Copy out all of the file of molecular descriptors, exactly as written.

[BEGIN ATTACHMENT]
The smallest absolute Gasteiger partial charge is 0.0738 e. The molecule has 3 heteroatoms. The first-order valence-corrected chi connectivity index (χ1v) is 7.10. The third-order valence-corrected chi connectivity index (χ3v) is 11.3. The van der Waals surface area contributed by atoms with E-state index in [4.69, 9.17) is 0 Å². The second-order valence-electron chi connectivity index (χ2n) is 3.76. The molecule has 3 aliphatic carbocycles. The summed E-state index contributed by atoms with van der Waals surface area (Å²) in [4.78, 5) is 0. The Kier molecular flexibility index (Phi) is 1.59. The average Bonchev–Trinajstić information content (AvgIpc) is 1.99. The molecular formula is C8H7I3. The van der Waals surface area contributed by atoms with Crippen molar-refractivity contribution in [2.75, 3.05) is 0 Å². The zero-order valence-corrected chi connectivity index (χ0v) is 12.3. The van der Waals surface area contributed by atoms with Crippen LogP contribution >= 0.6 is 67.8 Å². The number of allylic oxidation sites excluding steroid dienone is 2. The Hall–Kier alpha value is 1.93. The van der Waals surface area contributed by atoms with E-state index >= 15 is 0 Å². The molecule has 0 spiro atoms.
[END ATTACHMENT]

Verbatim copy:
The smallest absolute Gasteiger partial charge is 0.0738 e. The molecule has 3 heteroatoms. The first-order valence-corrected chi connectivity index (χ1v) is 7.10. The third-order valence-corrected chi connectivity index (χ3v) is 11.3. The van der Waals surface area contributed by atoms with E-state index in [4.69, 9.17) is 0 Å². The second-order valence-electron chi connectivity index (χ2n) is 3.76. The molecule has 3 aliphatic carbocycles. The summed E-state index contributed by atoms with van der Waals surface area (Å²) in [4.78, 5) is 0. The Kier molecular flexibility index (Phi) is 1.59. The average Bonchev–Trinajstić information content (AvgIpc) is 1.99. The molecular formula is C8H7I3. The van der Waals surface area contributed by atoms with Crippen molar-refractivity contribution in [2.75, 3.05) is 0 Å². The zero-order valence-corrected chi connectivity index (χ0v) is 12.3. The van der Waals surface area contributed by atoms with Crippen LogP contribution >= 0.6 is 67.8 Å². The number of allylic oxidation sites excluding steroid dienone is 2. The Hall–Kier alpha value is 1.93. The van der Waals surface area contributed by atoms with E-state index >= 15 is 0 Å². The molecule has 0 spiro atoms.